2. I agree Bazza .Chris Jones will offer the people of Wakefield an alternative to the Tories, blue and red ( this was Mandelson’s seat). I hope they take it and vote for a real Socialist this time round.

      1. Smartboy, Mandelson’s seat. Is it a sordid, local beauty spot? You know a hideaway for those who like privacy. Most towns and gentlemen’s clubs have such enclaves.

    3. Nice list Bazza, but how is it gonna be paid for?

      I’m not asking from a Tory perspective, but from the “our funny money is no longer any good” perspective.

      It’s the spending that’s gotten us where we are today. Granted, we have not seen very much of that money, but it’s a moot point now.

      Far better for the people, (but good luck getting them to swallow it) would be to ease all down to a standard of the 70s instead of the 30s.

      UN spokesperson says there is 10 weeks of wheat left globally. Extra money will not fix this issue. You cannot eat pounds.

      1. It’s not strictly the spending that’s got us where we are. It’s more the insufficiency of income from taxation.
        Far too many companies operate a scam where their head office is in Switzerland, or Jersey or the BVI. They gerrymander their accounts so that the bulk of the profits are registered as being made offshore. Minimal tax is paid in the UK and precious little in the offshore entity.
        Solution – If a company is doing this, change the tax rules so that they pay tax on their UK turnover. This would be at a lower rate than corporation tax so as not to double tax wages, raw materials costs etc.

      2. With our modern fiat (hot air) currency, taxation is about the destruction of money. This is why the rich avoid it and remain rich.

        Money creation has been handed from government to the banks. It costs government very little to print off some £50 notes, meaning a lot of profit per note. This has been passed over to the parasitical rentier class who create and destroy money/loans at will, taking the all important interest money. The real money.

        Add in all that casino cash from the bankers and forty odd years of turkeys are coming home to roost.

        Global currencies will change to resource backed value. The city of London aren’t stupid. Why aren’t we looking at this? Would it be that we have very little of anything useful, and the spend today pay tomorrow bar tab isn’t covered.

        Current UK debt obligation: £ 52,383,241,722

        That’s £1662 per second, and rising. Still, jam tomorrow!

      3. NVLA – You must have missed the 20% Wealth Tax which brings in £69b oh and a Financial Transaction Tax would bring in £250b!

      4. And rent controls would bring down the amounts spent on benefits to cover housing costs. We currently spend £17 billion. If we could knock even a quarter of that off, that would be another £4 billion a year available for other things.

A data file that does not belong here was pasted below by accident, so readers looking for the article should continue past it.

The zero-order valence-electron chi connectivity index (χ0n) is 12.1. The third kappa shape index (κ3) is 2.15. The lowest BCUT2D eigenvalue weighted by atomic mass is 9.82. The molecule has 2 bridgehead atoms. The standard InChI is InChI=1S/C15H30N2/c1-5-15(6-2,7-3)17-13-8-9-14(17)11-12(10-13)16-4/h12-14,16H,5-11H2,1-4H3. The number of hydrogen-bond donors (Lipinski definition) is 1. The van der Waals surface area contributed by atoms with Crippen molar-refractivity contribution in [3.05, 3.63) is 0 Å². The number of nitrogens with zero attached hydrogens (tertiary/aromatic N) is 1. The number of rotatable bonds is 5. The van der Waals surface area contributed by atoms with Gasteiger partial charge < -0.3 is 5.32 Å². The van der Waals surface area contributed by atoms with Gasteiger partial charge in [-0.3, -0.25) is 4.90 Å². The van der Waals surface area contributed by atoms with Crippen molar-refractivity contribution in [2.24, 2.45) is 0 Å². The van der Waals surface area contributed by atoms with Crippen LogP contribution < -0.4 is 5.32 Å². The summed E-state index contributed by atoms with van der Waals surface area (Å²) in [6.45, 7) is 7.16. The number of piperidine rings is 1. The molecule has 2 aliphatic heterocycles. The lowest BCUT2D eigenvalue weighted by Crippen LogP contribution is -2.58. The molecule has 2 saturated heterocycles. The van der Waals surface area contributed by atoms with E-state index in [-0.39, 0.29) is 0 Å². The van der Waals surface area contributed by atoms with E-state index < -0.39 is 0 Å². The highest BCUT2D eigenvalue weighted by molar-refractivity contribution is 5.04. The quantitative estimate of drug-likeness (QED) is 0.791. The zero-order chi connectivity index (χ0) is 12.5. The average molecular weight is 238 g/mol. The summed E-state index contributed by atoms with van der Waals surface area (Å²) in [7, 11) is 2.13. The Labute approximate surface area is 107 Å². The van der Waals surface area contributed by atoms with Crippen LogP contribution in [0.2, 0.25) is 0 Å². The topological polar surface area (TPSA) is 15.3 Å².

3. bazza,
    appreciate the list. Haven’t the time to think through all of the points but set my mind to the first
    A 20% Wealth Tax (will bring in £69b).
    Would rather the tax rates are extended than singling out people because they are deemed wealthy – keep it proportional rather than punitive. We should have the minimum wage as the barometer by which these tax rates kick in. I’d initiate a 35 hour working week and using £15ph as the baseline would then multiply this by 52 to arrive at an annualised salary of £27,300.
    Tax rates would then be
    Personal Allowance – up to £13,650 (which is 50% of £27,300) – currently £12,570
    Basic rate 20% (as is) £13,650 to £54,600 (1x to 2x £27,300) – currently £12,571 to £50,270
    Higher rate 40% (as is) £54,601 to £163,800 (2x to 6x £27,300) – currently £50,271 to £150,000
    Additional rate: 50% (currently 45%) over £163,801 (more than 6x £27,300)

    I would use the multiplier to set civil service pay caps, topping out at the PM (6x) earning £163,800 (currently £161,401) and an MP on £81,900 (3x – currently £84.144). The multiplier would have to be more granular (ie fractional) to account for all the various tiers of government employees but should be evident in the NHS, Education, Military and other public sector endeavours. I would hope that sectors such as unions and charities might also ascribe to this. If these are enshrined then there is a collective motivation to keep the minimum wage ascending with inflation as other wage rise are contingent upon it. It would also be worthwhile allowing private companies to bring their wage structure within this model (ie one to six times minimum wage spread) and there could be corporation or other tax break incentives used to encourage this.

    I think this would bring in more revenue (but suspect less than £69bn) though it would also have the effect of tethering a large swathe of the working population into a co-dependency rather than permitting some (University VCs and BBC upper management come to mind) to attain escape velocity.